This leaves us in a very precarious situation, with our only source of real value now coming from resources, as everything of value that the government might draw income from is gone (additional taxes not withstanding). The only option we have now is to go back into government debt. Of course, we could ‘do nothing’, but, since I am already hurting immensly from these developments, I am glad for any sort of fiscal policy to try and alleviate this pain.

    And as has been mentioned adnauseam, the additional debt fostered onto us by Kevs policies only adds a small percentage to that that already existed. I wonder how that compares in England?

  29. Additional evidence that the problem is at the top end of the market:,28323,25252270-5013951,00.html

    Coastal developments failing to sell
    Experts say developments too elaborate

  30. Reb

    One of the points I’ve been trying to make, and I haven’t probably explained my position well enough, is that ‘if you know how to spot value, you’re quite lucky, however too many people have been duped by very bad advice. My aim has not so much been to panic people, but to get them to stop and have a very good look at what’s happening.

    I’ve often despaired at the crap so-called financial experts have been peddling.

    I’m sure people like yourself know exactly what you’re doing, however, many people have been duped simply because they took advice from people who have been driven more by self-interest than any real interest in the prosperity and welfare of those they peddle their crap to.

    My previous threads have been contentious for that reason.

    I’d much prefer people became much more cautious about the advice they’ve been taking by getting them to realise that economic and financial reality are not what they’ve been led to believe it is when good times seemed to be making everyone more wealthier than they actually were.

    This forum, in my opinion, has been a great place to raise these issue – I always knew it would be emotion charged – which is a good thing if it helps people lift the veil of their own lack of knowledge and understanding of the dangers.

  31. Another sign of much tighter lending conditions

    Foreign banks cut property lending,25197,25253314-601,00.html
    DEXIA SA, Bank of Tokyo Mitsubishi, BOS International, ING and Merrill Lynch have been named as some of 23 foreign banks that are withdrawing or have signalled plans to scale back their commercial property lending in Australia.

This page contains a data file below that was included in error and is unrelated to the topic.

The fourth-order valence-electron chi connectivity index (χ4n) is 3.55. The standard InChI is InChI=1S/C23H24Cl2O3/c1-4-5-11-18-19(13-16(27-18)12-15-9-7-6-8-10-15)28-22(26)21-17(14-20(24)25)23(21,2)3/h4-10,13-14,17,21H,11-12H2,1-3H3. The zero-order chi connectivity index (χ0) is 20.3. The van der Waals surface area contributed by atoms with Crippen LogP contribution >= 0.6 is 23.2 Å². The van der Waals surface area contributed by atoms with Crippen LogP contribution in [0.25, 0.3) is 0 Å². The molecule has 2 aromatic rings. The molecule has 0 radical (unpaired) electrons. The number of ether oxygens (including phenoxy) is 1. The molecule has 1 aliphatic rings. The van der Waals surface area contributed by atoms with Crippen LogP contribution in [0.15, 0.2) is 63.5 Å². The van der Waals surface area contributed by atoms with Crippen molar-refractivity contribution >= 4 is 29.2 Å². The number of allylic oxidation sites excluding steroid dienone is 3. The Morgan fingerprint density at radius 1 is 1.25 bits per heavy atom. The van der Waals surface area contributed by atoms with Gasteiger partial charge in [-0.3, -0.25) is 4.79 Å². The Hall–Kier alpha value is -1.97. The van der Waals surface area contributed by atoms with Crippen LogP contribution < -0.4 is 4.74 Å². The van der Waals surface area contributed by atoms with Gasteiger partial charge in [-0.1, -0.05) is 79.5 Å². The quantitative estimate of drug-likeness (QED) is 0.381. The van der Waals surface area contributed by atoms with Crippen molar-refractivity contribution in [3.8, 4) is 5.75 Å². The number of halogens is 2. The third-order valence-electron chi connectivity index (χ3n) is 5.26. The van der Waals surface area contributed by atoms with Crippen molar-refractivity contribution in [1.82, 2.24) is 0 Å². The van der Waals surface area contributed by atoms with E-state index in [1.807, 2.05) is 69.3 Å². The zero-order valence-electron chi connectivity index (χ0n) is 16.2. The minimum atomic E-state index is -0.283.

32. John @ 11.54..

    Well said.

    And I hope you will continue to post your views and perspectives on the forum as they are indeed valued (even if we do disagree occasionally)…


  33. Reb:

    It’ll be interesting to see what happens when the FHOG comes to an end.

    Agreed reb (and for John too of course) wondering why there has been so little speculation about ‘what happens next’. To me, usual is speculation after speculation from the popular press about what might be other policies, yet this time and on such an important issue, not a mention (as least not that I can locate).

  34. I can imagine all the finger pointing going on right now

    Out of commission: how the lure of big fees leads to bad advice
    There’s nothing like a financial crisis to highlight the insidious effects of conflicts of interest.

    Oiling the wheels of wealth accumulation by greasing a few palms does not seem a big deal when everyone is making money. But when those easy profits turn to big losses, the finger-pointing starts. And the easiest targets are those whose loyalties are divided.

    The financial planning industry has come under the gun – yet again – with the collapse of Storm Financial and revelations that clients were encouraged to take out big loans to punt on the sharemarket. But Storm was no Robinson Crusoe. It may have been more aggressive than most, but borrowing to invest was a popular planning strategy during the boom that is now coming back to bite both investors and their advisers.

    Let’s be blunt. If you are on a high income and prepared to take on extra risk, borrowing to invest can be a sound financial strategy – at least while markets are rising. Those investors who knowingly took on the risks of borrowing and reaped the profits in the good times have little cause for complaint now.

  35. reb, on March 28th, 2009 at 12:09 pm Said:

    John @ 11.54..

    Well said.

    And I hope you will continue to post your views and perspectives on the forum as they are indeed valued (even if we do disagree occasionally)…

    If we agreed all the time where would the challenge and fun be Reb? I do have a few avenues I’m pursuing which will keep me busy, however, I’ll always try to join in because I know I’ll get honest opinions whether I agree or not, which I find very valuable. Lets keep it honest and remain friends.

    Frankly, I’ve learned not to put much faith in ‘yes’ people, which is something I don’t encounter here, and when I do it’s only because there is genuine agreement. Hard to put a price on that – keeping it real is priceless.


    John Mc

  36. “the inadequacy of pension plan assets to meet their payout liabilities to retirees is well on the way to becoming our next financial scandal”